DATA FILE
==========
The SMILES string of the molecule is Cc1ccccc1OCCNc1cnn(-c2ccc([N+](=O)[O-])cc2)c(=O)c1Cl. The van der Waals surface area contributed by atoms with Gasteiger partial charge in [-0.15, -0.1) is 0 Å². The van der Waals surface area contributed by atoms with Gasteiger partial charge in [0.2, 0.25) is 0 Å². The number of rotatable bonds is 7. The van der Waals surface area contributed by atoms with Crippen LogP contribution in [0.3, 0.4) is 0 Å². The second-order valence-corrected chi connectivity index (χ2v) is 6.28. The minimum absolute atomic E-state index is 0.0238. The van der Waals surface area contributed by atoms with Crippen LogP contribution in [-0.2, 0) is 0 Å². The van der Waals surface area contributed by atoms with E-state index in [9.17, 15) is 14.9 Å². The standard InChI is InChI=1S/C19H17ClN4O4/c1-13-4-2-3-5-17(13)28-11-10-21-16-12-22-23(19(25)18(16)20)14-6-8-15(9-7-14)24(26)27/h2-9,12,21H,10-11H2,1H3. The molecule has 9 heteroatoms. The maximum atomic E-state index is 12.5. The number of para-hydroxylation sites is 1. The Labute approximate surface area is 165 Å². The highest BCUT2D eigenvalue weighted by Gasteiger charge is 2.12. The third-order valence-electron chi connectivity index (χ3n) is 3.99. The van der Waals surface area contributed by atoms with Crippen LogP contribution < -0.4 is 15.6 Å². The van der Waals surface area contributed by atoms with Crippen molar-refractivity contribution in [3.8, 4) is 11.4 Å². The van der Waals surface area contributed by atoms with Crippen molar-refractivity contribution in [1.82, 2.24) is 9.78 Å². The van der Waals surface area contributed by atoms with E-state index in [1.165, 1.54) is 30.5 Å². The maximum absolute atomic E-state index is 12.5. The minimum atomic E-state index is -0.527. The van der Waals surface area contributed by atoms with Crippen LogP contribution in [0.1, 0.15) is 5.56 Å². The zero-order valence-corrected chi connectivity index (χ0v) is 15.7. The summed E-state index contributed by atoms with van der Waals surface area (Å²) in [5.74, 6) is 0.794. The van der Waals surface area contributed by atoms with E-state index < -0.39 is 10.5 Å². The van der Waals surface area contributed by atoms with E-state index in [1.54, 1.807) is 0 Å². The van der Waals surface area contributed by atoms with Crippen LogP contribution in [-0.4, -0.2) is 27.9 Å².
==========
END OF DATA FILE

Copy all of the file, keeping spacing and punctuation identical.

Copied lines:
The SMILES string of the molecule is Cc1ccccc1OCCNc1cnn(-c2ccc([N+](=O)[O-])cc2)c(=O)c1Cl. The van der Waals surface area contributed by atoms with Gasteiger partial charge in [-0.15, -0.1) is 0 Å². The van der Waals surface area contributed by atoms with Gasteiger partial charge in [0.2, 0.25) is 0 Å². The number of rotatable bonds is 7. The van der Waals surface area contributed by atoms with Crippen LogP contribution in [0.3, 0.4) is 0 Å². The second-order valence-corrected chi connectivity index (χ2v) is 6.28. The minimum absolute atomic E-state index is 0.0238. The van der Waals surface area contributed by atoms with Crippen LogP contribution in [-0.2, 0) is 0 Å². The van der Waals surface area contributed by atoms with E-state index in [9.17, 15) is 14.9 Å². The standard InChI is InChI=1S/C19H17ClN4O4/c1-13-4-2-3-5-17(13)28-11-10-21-16-12-22-23(19(25)18(16)20)14-6-8-15(9-7-14)24(26)27/h2-9,12,21H,10-11H2,1H3. The molecule has 9 heteroatoms. The maximum atomic E-state index is 12.5. The number of para-hydroxylation sites is 1. The Labute approximate surface area is 165 Å². The highest BCUT2D eigenvalue weighted by Gasteiger charge is 2.12. The third-order valence-electron chi connectivity index (χ3n) is 3.99. The van der Waals surface area contributed by atoms with Crippen LogP contribution < -0.4 is 15.6 Å². The van der Waals surface area contributed by atoms with Crippen molar-refractivity contribution in [3.8, 4) is 11.4 Å². The van der Waals surface area contributed by atoms with Crippen molar-refractivity contribution in [1.82, 2.24) is 9.78 Å². The van der Waals surface area contributed by atoms with E-state index in [1.165, 1.54) is 30.5 Å². The maximum absolute atomic E-state index is 12.5. The minimum atomic E-state index is -0.527. The van der Waals surface area contributed by atoms with Crippen LogP contribution in [0.1, 0.15) is 5.56 Å². The zero-order valence-corrected chi connectivity index (χ0v) is 15.7. The summed E-state index contributed by atoms with van der Waals surface area (Å²) in [5.74, 6) is 0.794. The van der Waals surface area contributed by atoms with E-state index < -0.39 is 10.5 Å². The van der Waals surface area contributed by atoms with E-state index in [1.54, 1.807) is 0 Å². The van der Waals surface area contributed by atoms with Crippen LogP contribution in [-0.4, -0.2) is 27.9 Å².